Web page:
When it comes to succeeding a high-profile predecessor, no one knows more than Apple chief executive Tim Cook.
It would be an understatement to say, when Cook took over from Apple cofounder Steve Jobs on August 24, 2011, he had big shoes to fill. As he tells Fortune’s Adam Lashinsky, the experience has taught him some vital lessons in leadership:
Since replacing the legendary Steve Jobs, Cook has led the iBehemoth to even greater financial success. Along the way he’s changed the culture of the company—and found his public voice as a leader.
Tim Cook assumed he was ready for the harsh glare that shines on Apple’s CEO. What Cook found out instead is that there is no preparation for the scrutiny that comes with succeeding a legend. “I have thick skin,” he says, “but it got thicker. What I learned after Steve passed away, what I had known only at a theoretical level, an academic level maybe, was that he was an incredible heat shield for us, his executive team. None of us probably appreciated that enough because it’s not something we were fixated on. We were fixated on our products and running the business. But he really took any kind of spears that were thrown. He took the praise as well. But to be honest, the intensity was more than I would ever have expected.”
Luxury cars in the self-driving vehicle era
Recently in Control Shift, I discussed the big investments by a number of Silicon Valley giants, including Apple, Google, Tesla and Samsung, in self-driving and electric cars.
Also working on its own self-driving cars is German carmaker Mercedes Benz, which is prototyping the high-end luxury cars of the future. At Wired, Alex Davies was lucky enough to go for a ride in a vehicle that’s so good, it made him excited about the idea of never driving again:
There on the tarmac was the vehicle that, more than any other I have had heard of or ridden in, leaves me totally psyched for the coming age of autonomous automobiles.
This shiny hunk of metal is the F 015 “Luxury in Motion” concept. It’s Mercedes-Benz’s vision of the future in which streets are shared by all and cars politely insist that pedestrians please go first—and even project a crosswalk onto the pavement in front of them. It is a place where the only acceptable materials are stainless steel, white leather, carbon fiber, and wood. Automotive fatalities are but a memory. Cars are brilliant, both in their intelligence and luster. They look like bars of soap sent back from the next century, even if Mercedes insists they don’t. Inside, humans face each other and chat like civilized beings, or stare at their phones like human beings.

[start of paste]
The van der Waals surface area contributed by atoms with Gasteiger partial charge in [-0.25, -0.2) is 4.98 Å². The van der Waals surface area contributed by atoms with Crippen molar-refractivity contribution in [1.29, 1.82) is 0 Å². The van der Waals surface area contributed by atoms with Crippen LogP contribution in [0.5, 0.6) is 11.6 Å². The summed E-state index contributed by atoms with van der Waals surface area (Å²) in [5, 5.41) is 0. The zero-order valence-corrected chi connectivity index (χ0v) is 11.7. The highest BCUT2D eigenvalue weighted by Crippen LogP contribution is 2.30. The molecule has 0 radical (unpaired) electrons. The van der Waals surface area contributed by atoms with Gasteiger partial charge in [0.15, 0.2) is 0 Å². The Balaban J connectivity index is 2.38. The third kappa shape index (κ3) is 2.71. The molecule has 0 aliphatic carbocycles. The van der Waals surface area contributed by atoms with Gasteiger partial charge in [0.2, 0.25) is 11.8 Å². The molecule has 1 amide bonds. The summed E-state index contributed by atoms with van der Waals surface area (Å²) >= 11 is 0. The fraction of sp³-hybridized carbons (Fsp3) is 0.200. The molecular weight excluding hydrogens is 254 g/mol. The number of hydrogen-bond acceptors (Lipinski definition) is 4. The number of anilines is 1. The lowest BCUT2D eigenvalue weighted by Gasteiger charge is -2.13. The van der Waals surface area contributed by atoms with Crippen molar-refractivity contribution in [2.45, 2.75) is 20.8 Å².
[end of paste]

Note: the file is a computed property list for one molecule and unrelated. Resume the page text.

Boring can be good, when it comes to technology
Dan McKinley is a long-time Etsy engineer who now works at online payment processor Stripe. In this thought-provoking blog post, he argues that when it comes to making choices about which software and platforms to use in your business, sometimes the most boring choice can be the best:
I unapologetically think a bias in favor of boring technology is a good thing, but it’s not the only factor that needs to be considered. Technology choices don’t happen in isolation. They have a scope that touches your entire team, organization, and the system that emerges from the sum total of your choices.
Adding technology to your company comes with a cost. As an abstract statement this is obvious: if we’re already using Ruby, adding Python to the mix doesn’t feel sensible because the resulting complexity would outweigh Python’s marginal utility. But somehow when we’re talking about Python and Scala or MySQL and Redis people lose their minds, discard all constraints, and start raving about using the best tool for the job.
Your function in a nutshell is to map business problems onto a solution space that involves choices of software. If the choices of software were truly without baggage, you could indeed pick a whole mess of locally-the-best tools for your assortment of problems.
The scary side of metadata
Recently, the federal government’s metadata legislation, along with revelations rom US intelligence whistle-blower Warren Snowden, has made the issue of mass-surveillance by governments a hotly debated topic. Over at Ars Technica, Cyrus Farivar comes to some chilling conclusions about the level of personal information that can be deduced from something as simple as an automated licence plate camera:
OAKLAND, Calif.—If you have driven in Oakland any time in the last few years, chances are good that the cops know where you’ve been, thanks to their 33 automated license plate readers (LPRs).
Now Ars knows too.
In response to a public records request, we obtained the entire LPR dataset of the Oakland Police Department (OPD), including more than 4.6 million reads of over 1.1 million unique plates between December 23, 2010 and May 31, 2014. The dataset is likely one of the largest ever publicly released in the United States—perhaps in the world.
After analyzing this data with a custom-built visualization tool, Ars can definitively demonstrate the data’s revelatory potential. Anyone in possession of enough data can often—but not always—make educated guesses about a target’s home or workplace, particularly when someone’s movements are consistent (as with a regular commute).